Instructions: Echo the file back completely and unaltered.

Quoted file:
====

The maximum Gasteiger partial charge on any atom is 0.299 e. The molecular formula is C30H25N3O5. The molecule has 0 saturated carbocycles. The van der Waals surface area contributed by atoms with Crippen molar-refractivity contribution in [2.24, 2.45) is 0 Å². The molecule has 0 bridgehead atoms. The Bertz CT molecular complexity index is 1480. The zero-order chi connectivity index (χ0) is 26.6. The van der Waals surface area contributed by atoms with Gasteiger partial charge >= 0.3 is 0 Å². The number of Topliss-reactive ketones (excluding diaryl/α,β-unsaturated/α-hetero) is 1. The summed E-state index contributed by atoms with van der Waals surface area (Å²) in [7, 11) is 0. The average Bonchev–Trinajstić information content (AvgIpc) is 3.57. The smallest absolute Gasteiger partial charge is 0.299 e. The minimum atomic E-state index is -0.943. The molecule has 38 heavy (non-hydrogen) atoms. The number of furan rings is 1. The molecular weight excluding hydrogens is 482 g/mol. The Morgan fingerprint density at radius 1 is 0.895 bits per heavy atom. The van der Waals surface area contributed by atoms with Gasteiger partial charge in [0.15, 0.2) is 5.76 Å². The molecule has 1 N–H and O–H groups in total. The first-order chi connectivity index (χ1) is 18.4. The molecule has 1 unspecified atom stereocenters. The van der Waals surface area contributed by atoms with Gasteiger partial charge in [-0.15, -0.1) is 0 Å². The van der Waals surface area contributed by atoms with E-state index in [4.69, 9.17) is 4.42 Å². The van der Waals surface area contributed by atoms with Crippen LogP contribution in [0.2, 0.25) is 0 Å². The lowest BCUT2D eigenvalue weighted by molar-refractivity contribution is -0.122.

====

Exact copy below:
The maximum Gasteiger partial charge on any atom is 0.299 e. The molecular formula is C30H25N3O5. The molecule has 0 saturated carbocycles. The van der Waals surface area contributed by atoms with Crippen molar-refractivity contribution in [2.24, 2.45) is 0 Å². The molecule has 0 bridgehead atoms. The Bertz CT molecular complexity index is 1480. The zero-order chi connectivity index (χ0) is 26.6. The van der Waals surface area contributed by atoms with Gasteiger partial charge >= 0.3 is 0 Å². The number of Topliss-reactive ketones (excluding diaryl/α,β-unsaturated/α-hetero) is 1. The summed E-state index contributed by atoms with van der Waals surface area (Å²) in [7, 11) is 0. The average Bonchev–Trinajstić information content (AvgIpc) is 3.57. The smallest absolute Gasteiger partial charge is 0.299 e. The minimum atomic E-state index is -0.943. The molecule has 38 heavy (non-hydrogen) atoms. The number of furan rings is 1. The molecular weight excluding hydrogens is 482 g/mol. The Morgan fingerprint density at radius 1 is 0.895 bits per heavy atom. The van der Waals surface area contributed by atoms with Gasteiger partial charge in [0.15, 0.2) is 5.76 Å². The molecule has 1 N–H and O–H groups in total. The first-order chi connectivity index (χ1) is 18.4. The molecule has 1 unspecified atom stereocenters. The van der Waals surface area contributed by atoms with Gasteiger partial charge in [-0.15, -0.1) is 0 Å². The van der Waals surface area contributed by atoms with E-state index in [4.69, 9.17) is 4.42 Å². The van der Waals surface area contributed by atoms with Crippen LogP contribution in [0.2, 0.25) is 0 Å². The lowest BCUT2D eigenvalue weighted by molar-refractivity contribution is -0.122.